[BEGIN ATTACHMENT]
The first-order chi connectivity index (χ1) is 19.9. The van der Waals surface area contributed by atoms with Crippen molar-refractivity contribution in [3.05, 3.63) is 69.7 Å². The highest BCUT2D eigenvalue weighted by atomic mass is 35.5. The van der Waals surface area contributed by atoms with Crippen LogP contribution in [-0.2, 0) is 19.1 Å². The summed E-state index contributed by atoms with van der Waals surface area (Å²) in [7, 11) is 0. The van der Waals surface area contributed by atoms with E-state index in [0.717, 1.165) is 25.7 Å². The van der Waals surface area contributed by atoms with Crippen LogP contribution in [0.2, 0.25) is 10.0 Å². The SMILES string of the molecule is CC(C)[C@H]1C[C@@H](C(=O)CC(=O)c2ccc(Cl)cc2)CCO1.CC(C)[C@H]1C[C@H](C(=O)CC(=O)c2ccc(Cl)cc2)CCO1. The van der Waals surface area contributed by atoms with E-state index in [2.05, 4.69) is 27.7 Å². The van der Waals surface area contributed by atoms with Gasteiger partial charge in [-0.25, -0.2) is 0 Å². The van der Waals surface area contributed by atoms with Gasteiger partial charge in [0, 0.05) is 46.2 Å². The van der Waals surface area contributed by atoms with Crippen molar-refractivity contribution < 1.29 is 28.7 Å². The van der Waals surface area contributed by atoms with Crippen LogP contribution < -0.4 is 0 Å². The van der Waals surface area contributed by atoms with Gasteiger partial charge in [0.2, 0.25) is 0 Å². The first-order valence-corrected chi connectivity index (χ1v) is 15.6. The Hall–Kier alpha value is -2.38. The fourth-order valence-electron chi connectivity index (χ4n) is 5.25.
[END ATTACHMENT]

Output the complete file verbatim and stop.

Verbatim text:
The first-order chi connectivity index (χ1) is 19.9. The van der Waals surface area contributed by atoms with Crippen molar-refractivity contribution in [3.05, 3.63) is 69.7 Å². The highest BCUT2D eigenvalue weighted by atomic mass is 35.5. The van der Waals surface area contributed by atoms with Crippen LogP contribution in [-0.2, 0) is 19.1 Å². The summed E-state index contributed by atoms with van der Waals surface area (Å²) in [7, 11) is 0. The van der Waals surface area contributed by atoms with E-state index in [0.717, 1.165) is 25.7 Å². The van der Waals surface area contributed by atoms with Crippen LogP contribution in [0.2, 0.25) is 10.0 Å². The SMILES string of the molecule is CC(C)[C@H]1C[C@@H](C(=O)CC(=O)c2ccc(Cl)cc2)CCO1.CC(C)[C@H]1C[C@H](C(=O)CC(=O)c2ccc(Cl)cc2)CCO1. The van der Waals surface area contributed by atoms with E-state index in [2.05, 4.69) is 27.7 Å². The van der Waals surface area contributed by atoms with Gasteiger partial charge in [-0.25, -0.2) is 0 Å². The van der Waals surface area contributed by atoms with Gasteiger partial charge in [0, 0.05) is 46.2 Å². The van der Waals surface area contributed by atoms with Crippen molar-refractivity contribution < 1.29 is 28.7 Å². The van der Waals surface area contributed by atoms with Crippen LogP contribution < -0.4 is 0 Å². The van der Waals surface area contributed by atoms with Gasteiger partial charge in [0.2, 0.25) is 0 Å². The first-order valence-corrected chi connectivity index (χ1v) is 15.6. The Hall–Kier alpha value is -2.38. The fourth-order valence-electron chi connectivity index (χ4n) is 5.25.